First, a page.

One way that writing studies could better participate in MLA is by providing better access to its research on digital scholarship and (digital) promotion and tenure issues. Writing studies has done a TON of research in this area, and one issue that kept arising during such conversations this year was about the role of collaboration in digital (humanities) projects. Well, if there’s an area that writing studies has researched, it’s collaboration. But we’ve also gathered a lot of research on assessing and evaluating digital scholarship, as exemplified in particular by the work of James Purdy and Joyce Walker, among others, in this journal and outside of it. Rarely does that work manage to cross the bridge into more monograph-driven areas of scholarly inquiry, and so those (yawn!) stodgy areas of the humanities in which many of our fellow digital humanities colleagues might feel trapped by outdated T&P guidelines don’t even know where to look to find this excellent body of digital-tenure research we’ve been doing for the last 20+ years!

I know I’ve expressed mixed feelings about doing similar projects in the past (digital pedagogy bibliography, anyone??), but creating some kind of annotated list of T&P-related scholarship from writing studies would actually be useful not only to our own junior scholars and graduate students but to folks outside of our discipline. I suspect that it is more difficult to discover this scholarship than it would be for digital pedagogy scholarship, for instance, because the keywords might not be what people are expecting. And, in comparison to digital pedagogy, this list would actually be manageable. So, who’s got a grad class that wants to jump on this project? We’ll publish it on the Kairos wiki, or cross-publish it wherever folks want—as long as it’s accessible. If you’re interested in working on such a project, please get in touch with me (kairosed@technorhetoric.net or s2ceball@gmail.com). I’ve got 20 articles off the top of my head that we could annotate, and I’m sure there are another 20 we could find. Or maybe you have a better way of approaching this project? If so, I am all ears.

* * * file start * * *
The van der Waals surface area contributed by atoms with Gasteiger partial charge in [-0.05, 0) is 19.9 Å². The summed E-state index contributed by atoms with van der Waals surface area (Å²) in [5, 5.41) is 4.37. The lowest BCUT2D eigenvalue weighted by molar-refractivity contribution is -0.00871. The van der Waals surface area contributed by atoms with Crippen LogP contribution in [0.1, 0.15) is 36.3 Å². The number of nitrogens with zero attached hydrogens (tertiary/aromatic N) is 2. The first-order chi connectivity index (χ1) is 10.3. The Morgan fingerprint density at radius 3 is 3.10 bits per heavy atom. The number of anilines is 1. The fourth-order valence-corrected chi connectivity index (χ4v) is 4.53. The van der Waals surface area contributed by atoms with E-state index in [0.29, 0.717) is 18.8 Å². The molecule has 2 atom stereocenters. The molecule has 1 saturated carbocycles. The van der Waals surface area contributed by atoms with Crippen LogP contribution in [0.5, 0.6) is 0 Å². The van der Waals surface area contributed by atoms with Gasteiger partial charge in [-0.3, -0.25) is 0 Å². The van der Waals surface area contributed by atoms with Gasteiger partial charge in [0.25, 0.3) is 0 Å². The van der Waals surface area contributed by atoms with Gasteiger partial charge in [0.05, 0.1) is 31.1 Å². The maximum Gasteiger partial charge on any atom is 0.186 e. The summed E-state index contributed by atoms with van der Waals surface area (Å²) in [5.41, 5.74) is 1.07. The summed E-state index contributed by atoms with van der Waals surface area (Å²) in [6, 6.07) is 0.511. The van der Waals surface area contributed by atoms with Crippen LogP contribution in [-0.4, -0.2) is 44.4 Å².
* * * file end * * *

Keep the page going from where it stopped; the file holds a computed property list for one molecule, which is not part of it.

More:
Staff Comings and Goings

The Kairos staff sends out a warm thank you to Dundee Lackey, who served as one of our inaugural PraxisWiki editors for several years. Dundee did a great job holding down that ever-changing fort of wikiness that we had to replace her with three people ;)

We have SO MANY new staff members to announce in this issue that we have to list them by roles to keep them all organized! We had a record number of applicants during our last call to hire, this past summer, and “interviews” (ha, they all know by now how much I HATE scare quotes!) by way of the World’s Most Challenging Editing Quiz. This time we hired 11 people and promoted two. The field just keeps producing excellent candidates for these positions, and we are ever grateful that they keep wanting to work with us.

PraxisWiki Section Editors: Kristi McDuffie (promoted from Associate Editor), Kathryn Perry, and Matthew Vetter
Communications Editors: Freddie DeBoer and John Jones
Disputatio Editor:Moe Folk (promoted from his long-time position as an Assistant Editor)
Assistant Editors:Phill Alexander, Elizabeth Chamberlain, Brandy Dieterle, Carly Finseth, Josh Mehler, Dawn Opel, and Bret Zawilski

20th anniversary issue CFP

We are gearing up for the 20th anniversary issue of Kairos, which will be published next January 1—a few weeks earlier than usual to coincide with the inaugural issue’s release on that date in 1996. We have a few webtexts in progress for that special issue, but if you have an idea to revisit a piece, a concept, or a collection of webtexts from our archives, or want to forecast what our field’s or our journal’s next 10 or (gasp!) 20 years might look like, send us an email! Final webtexts will be due by June 1, but there’s PLENTY of time to put something together and have us review it before that arrives.